The bill states that the winner of the presidential polls must take the oath of the office within 18 hours of the Elections Commission announcing the final results of the poll.

It also states that the term of the new presidency would commence only after they take oath, resulting the renewal of the presidential term every five years would take place on November 11.

The section 6 of the bill – a sunset provision – states that the bill would automatically expire once the new president and vice president take the oath of their office.

The submission of the bill also coincided with the Civil Service Commission’s meeting with all the presidential candidates regarding the appointment of the director of transition – a temporary official selected among the civil servants to oversee the transition of governments – as stipulated in the Presidential Elections Act.

Although MP Ghafoor’s bill has been submitted to the parliament, a date has to hold the preliminary debate of the bill is yet to be scheduled.

Parliamentary procedures dictate that the bill gets formally accepted to parliament only if the majority of the MPs vote in favour after holding the preliminary debate.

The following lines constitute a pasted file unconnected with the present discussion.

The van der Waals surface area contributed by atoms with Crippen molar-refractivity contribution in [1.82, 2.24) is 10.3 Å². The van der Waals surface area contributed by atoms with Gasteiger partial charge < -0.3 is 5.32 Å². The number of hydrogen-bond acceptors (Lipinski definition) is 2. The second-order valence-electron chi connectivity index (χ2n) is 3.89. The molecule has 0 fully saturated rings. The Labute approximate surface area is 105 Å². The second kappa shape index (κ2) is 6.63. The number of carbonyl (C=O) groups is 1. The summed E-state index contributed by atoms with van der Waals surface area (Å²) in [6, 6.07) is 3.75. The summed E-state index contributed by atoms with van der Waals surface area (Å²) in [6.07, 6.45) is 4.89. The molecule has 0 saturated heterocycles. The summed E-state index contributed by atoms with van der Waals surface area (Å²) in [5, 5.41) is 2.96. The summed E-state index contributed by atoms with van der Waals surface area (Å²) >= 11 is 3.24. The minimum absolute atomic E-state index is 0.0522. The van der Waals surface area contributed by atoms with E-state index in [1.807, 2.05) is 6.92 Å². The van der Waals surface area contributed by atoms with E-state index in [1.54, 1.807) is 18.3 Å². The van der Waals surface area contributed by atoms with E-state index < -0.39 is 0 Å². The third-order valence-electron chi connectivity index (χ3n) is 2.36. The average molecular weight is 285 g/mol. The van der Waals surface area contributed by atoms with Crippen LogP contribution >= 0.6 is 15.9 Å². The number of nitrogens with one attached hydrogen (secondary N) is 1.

Gasim calls for state of emergency to pursue criminal prosecution of Elections Commission

Jumhooree Party (JP) presidential candidate, Gasim Ibrahim, called on President Dr Mohamed Waheed to take action against Elections Commission (EC) members for allegedly violating the constitution “even by declaring a state of emergency.”

Speaking during a debate at today’s sitting of parliament, the JP leader contended that EC members had violated the constitution by allegedly “speaking against article 113”, which states that the Supreme Court shall have sole and final jurisdiction to determine all disputes concerning the election of a presidential candidate.

EC members should face criminal prosecution for allegedly divesting the constitution of its power and authority, the MP for Alif Dhaal Maamigili insisted.